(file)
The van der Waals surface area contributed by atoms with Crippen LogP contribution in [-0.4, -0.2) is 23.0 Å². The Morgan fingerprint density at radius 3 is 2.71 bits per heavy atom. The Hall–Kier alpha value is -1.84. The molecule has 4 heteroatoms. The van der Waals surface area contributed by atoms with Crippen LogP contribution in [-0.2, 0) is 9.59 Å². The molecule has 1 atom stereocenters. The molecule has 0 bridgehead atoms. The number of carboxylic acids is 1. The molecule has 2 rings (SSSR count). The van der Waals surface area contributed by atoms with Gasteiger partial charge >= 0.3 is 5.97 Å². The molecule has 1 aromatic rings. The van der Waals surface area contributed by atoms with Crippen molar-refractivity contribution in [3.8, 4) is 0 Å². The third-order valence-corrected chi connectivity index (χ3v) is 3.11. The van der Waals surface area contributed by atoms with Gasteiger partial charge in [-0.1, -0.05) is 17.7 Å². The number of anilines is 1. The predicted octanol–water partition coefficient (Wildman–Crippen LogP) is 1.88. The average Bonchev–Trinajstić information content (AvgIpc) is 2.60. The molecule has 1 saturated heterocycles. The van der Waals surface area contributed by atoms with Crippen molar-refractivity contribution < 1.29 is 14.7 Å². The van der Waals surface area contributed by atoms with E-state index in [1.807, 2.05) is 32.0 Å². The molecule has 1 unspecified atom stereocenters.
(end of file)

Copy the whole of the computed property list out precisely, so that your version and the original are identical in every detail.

The van der Waals surface area contributed by atoms with Crippen LogP contribution in [-0.4, -0.2) is 23.0 Å². The Morgan fingerprint density at radius 3 is 2.71 bits per heavy atom. The Hall–Kier alpha value is -1.84. The molecule has 4 heteroatoms. The van der Waals surface area contributed by atoms with Crippen LogP contribution in [-0.2, 0) is 9.59 Å². The molecule has 1 atom stereocenters. The molecule has 0 bridgehead atoms. The number of carboxylic acids is 1. The molecule has 2 rings (SSSR count). The van der Waals surface area contributed by atoms with Gasteiger partial charge >= 0.3 is 5.97 Å². The molecule has 1 aromatic rings. The van der Waals surface area contributed by atoms with Crippen molar-refractivity contribution in [3.8, 4) is 0 Å². The third-order valence-corrected chi connectivity index (χ3v) is 3.11. The van der Waals surface area contributed by atoms with Gasteiger partial charge in [-0.1, -0.05) is 17.7 Å². The number of anilines is 1. The predicted octanol–water partition coefficient (Wildman–Crippen LogP) is 1.88. The average Bonchev–Trinajstić information content (AvgIpc) is 2.60. The molecule has 1 saturated heterocycles. The van der Waals surface area contributed by atoms with Crippen molar-refractivity contribution < 1.29 is 14.7 Å². The van der Waals surface area contributed by atoms with E-state index in [1.807, 2.05) is 32.0 Å². The molecule has 1 unspecified atom stereocenters.